Thursday, November 8, 2007

Hunter Stats

d20 statistics for Half Life: Episode 2's Hunters. Fairly self-explanatory.

Size/Type: Large Living Construct
Hit Dice: 10d10+30 (84 hp)
Initiative: +3
Speed: 60 ft. (12 squares)
Armor Class: 23 (-1 size, +3 Dex, +11 natural), touch 12, flat-footed 20
Base Attack/Grapple: +7/+18
Attack: Slam +14 melee (2d6+7) or Flechettes +9 ranged (
30' range, 1d6+2d6 force)
Full Attack: Slam +14 melee (2d6+7) or Flechettes +9 ranged (30' range, 1d6+2d6 force)
Space/Reach: 10 ft./10 ft.
Special Attacks: Flechettes
Special Qualities: Living Construct traits, damage reduction 10/adamantine, darkvision 60 ft., low-light vision, spell resistance 20
Saves: Fort +8, Ref +6, Will +6
Abilities: Str 25, Dex 17, Con 16, Int 12, Wis 17, Cha 4
Skills: Intimidate +11, Jump +19, Listen +10, Search +16, Spot +16, Survival +17 (+19 following tracks)
Feats: Awesome Blow, Great Fortitude, Improved Bull Rush, Power Attack, Track
Environment: Any
Organization: Solitary or pack (2-3)
Challenge Rating: 9
Treasure: None
Alignment: Always neutral
Advancement: -
Level Adjustment:

Hunters are a type of bioengineered Combine shock troop, typically deployed in harsh terrain and heavily forested environments innavigable for a standard Strider unit. Standing about 8 feet tall, they travel on three quadruple-jointed legs and see via two bioluminescent, vertically aligned blue eyeports. Much swifter and more agile than a Strider, their tripedal configuration also allows for lateral movement, jumping and dodging. Hunters communicate among themselves in a their own language, which consists largely of grunts, roars and growls. They weigh roughly 600 pounds.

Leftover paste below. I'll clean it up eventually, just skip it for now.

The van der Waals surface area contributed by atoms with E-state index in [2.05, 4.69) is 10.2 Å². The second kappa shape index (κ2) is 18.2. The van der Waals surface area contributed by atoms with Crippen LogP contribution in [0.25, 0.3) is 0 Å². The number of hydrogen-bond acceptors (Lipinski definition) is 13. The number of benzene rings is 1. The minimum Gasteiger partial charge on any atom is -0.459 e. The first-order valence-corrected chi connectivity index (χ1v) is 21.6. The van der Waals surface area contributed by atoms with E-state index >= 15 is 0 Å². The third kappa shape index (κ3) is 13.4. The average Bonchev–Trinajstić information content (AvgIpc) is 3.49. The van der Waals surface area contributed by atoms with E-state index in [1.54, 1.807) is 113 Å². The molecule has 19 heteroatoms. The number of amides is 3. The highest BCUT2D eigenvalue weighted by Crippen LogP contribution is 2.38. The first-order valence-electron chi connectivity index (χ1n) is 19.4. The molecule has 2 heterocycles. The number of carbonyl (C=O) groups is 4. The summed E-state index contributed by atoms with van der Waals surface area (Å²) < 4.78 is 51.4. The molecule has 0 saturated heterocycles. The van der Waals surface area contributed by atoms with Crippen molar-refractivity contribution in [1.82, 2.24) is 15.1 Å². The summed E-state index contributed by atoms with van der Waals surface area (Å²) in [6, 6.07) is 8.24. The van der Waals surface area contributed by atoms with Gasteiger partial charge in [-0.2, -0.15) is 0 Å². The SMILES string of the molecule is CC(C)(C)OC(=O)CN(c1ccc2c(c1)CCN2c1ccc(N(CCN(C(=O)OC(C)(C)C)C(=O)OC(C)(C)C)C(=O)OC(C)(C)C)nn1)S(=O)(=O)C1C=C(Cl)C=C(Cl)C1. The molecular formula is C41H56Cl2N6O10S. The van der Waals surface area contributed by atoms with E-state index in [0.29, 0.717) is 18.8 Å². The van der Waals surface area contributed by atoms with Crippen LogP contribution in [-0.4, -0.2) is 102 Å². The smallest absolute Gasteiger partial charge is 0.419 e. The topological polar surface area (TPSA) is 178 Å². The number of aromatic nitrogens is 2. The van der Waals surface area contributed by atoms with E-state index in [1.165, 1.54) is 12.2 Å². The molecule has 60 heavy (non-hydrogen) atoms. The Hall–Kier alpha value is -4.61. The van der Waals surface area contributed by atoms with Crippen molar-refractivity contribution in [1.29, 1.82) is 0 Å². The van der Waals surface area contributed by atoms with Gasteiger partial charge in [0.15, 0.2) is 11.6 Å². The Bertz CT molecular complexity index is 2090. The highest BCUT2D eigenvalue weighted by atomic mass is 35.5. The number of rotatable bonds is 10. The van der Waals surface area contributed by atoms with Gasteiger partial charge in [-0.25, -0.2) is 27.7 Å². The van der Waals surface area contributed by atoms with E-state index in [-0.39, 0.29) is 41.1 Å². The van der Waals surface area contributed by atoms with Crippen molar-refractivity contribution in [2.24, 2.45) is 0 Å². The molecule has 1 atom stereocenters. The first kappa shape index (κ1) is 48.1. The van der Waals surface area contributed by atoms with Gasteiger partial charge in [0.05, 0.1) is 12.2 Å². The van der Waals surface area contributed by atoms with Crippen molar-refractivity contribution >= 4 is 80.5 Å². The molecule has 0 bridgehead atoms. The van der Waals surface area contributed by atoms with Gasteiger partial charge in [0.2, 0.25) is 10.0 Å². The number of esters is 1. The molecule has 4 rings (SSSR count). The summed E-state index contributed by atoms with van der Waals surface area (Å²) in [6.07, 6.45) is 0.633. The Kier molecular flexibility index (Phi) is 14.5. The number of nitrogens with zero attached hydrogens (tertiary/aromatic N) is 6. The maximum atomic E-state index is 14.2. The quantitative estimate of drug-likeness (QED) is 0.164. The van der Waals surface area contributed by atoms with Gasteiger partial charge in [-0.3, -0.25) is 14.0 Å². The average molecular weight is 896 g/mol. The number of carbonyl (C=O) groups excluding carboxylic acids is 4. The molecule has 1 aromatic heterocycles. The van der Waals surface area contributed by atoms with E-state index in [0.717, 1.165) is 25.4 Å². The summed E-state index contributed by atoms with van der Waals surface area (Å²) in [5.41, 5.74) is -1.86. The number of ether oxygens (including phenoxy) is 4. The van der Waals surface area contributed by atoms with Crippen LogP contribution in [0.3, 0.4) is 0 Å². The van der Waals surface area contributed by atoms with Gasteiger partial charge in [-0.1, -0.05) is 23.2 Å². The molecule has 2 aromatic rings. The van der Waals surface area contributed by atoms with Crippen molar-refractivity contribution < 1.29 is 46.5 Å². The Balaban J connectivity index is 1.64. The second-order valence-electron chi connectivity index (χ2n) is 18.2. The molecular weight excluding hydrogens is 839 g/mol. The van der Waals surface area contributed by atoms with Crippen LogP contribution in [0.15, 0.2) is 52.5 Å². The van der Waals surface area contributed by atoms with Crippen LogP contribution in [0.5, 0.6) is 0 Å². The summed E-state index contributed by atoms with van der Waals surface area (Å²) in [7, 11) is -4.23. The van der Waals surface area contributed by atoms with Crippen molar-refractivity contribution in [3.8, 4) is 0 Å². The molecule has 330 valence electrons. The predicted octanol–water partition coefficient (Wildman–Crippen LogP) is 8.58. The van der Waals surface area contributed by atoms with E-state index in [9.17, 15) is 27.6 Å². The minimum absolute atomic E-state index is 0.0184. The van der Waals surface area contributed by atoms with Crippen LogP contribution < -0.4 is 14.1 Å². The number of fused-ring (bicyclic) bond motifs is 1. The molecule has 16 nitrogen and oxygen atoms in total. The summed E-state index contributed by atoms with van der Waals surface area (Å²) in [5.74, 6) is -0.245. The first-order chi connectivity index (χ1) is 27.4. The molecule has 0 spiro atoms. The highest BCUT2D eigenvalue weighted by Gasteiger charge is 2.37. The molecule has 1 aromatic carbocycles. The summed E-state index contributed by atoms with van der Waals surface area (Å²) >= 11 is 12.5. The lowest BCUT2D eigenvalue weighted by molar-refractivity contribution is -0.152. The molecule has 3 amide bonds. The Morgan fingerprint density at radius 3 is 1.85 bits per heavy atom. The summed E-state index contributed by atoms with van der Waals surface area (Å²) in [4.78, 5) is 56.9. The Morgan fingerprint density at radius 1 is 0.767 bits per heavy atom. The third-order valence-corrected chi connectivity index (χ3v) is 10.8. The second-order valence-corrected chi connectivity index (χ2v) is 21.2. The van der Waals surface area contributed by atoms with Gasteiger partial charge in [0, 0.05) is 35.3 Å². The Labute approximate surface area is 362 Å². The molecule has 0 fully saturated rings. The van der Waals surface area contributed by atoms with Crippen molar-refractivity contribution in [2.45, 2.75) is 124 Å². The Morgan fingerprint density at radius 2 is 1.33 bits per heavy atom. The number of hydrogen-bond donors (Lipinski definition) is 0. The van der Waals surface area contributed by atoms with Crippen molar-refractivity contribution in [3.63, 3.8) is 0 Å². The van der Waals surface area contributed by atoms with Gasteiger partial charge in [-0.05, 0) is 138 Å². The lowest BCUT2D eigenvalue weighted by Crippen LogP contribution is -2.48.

Hunters typically begin combat by hanging back and attempting to pick their targets off with flechettes from a distance. If their target is evasive or too close, the Hunter may lower its 'head' module and charge like a bull, either butting the target away into terminal range of their flechettes or knocking them down to fall victim to their deadly foot talons. Observation of their ‘body language’ and vocalizations during battle has led to speculation that they may well experience frustration if they’re unable to quickly dispatch their targets.

Flechettes (Ex)
A Hunter's primary weapon is a dual barreled flechette launcher, which fires two-pronged darts in rapid salvos from its eyeports. Upon striking a target, the darts explode, dealing an additional 2d6 force damage to anything within a 5-foot radius. Those not hit by the darts can make a DC 18 reflex save for half damage. The save DC is constitution-based.

A hunter has a +4 racial bonus on Intimidate, Search, and Spot checks.

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Thursday, November 1, 2007

10 ideas for tweaking zombies

Starting with a basic option: Headshots don't work. Maybe you need to take out the heart/other weak spot, or just destroy it entirely. 9 more ways of tweaking zombies in order to keep players from being jaded after the link.
The players catch the occasional glimpse of a zombie who will eat other zombies. It's no dramatic affair- it simply walks up to a zombie and then seizes onto it. The "prey" will attempt to push them off and get away with typical zombie slowness, and the "predator" will usually overpower them and simply crush/break the body until it stops moving before it starts chowing down. It goes after the closest prey, zombie or human. Over time these zombies become more noticeable because they're more fleshed-out; their body type doesn't change, but their muscles are fully formed as though they were in excellent shape and died yesterday. It's not clear right away, but the more they eat the stronger they grow. They also regurgitate "hairballs"- half-digested hair, scraps of clothing, bone fragments, etc.